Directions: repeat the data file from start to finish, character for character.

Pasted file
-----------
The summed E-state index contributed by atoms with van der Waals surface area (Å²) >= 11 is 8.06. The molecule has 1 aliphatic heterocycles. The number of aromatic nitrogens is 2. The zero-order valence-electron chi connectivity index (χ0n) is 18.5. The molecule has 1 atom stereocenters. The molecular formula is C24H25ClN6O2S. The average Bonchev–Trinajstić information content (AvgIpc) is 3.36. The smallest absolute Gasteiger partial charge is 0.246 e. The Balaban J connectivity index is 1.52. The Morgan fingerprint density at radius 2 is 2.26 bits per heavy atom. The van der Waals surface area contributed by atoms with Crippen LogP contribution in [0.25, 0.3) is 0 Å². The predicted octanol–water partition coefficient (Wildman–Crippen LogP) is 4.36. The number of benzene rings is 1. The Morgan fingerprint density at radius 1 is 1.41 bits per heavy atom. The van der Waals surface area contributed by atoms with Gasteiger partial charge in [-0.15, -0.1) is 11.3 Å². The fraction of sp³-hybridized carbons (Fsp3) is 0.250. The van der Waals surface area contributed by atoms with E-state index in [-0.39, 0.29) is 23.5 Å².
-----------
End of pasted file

The summed E-state index contributed by atoms with van der Waals surface area (Å²) >= 11 is 8.06. The molecule has 1 aliphatic heterocycles. The number of aromatic nitrogens is 2. The zero-order valence-electron chi connectivity index (χ0n) is 18.5. The molecule has 1 atom stereocenters. The molecular formula is C24H25ClN6O2S. The average Bonchev–Trinajstić information content (AvgIpc) is 3.36. The smallest absolute Gasteiger partial charge is 0.246 e. The Balaban J connectivity index is 1.52. The Morgan fingerprint density at radius 2 is 2.26 bits per heavy atom. The van der Waals surface area contributed by atoms with Crippen LogP contribution in [0.25, 0.3) is 0 Å². The predicted octanol–water partition coefficient (Wildman–Crippen LogP) is 4.36. The number of benzene rings is 1. The Morgan fingerprint density at radius 1 is 1.41 bits per heavy atom. The van der Waals surface area contributed by atoms with Gasteiger partial charge in [-0.15, -0.1) is 11.3 Å². The fraction of sp³-hybridized carbons (Fsp3) is 0.250. The van der Waals surface area contributed by atoms with E-state index in [-0.39, 0.29) is 23.5 Å².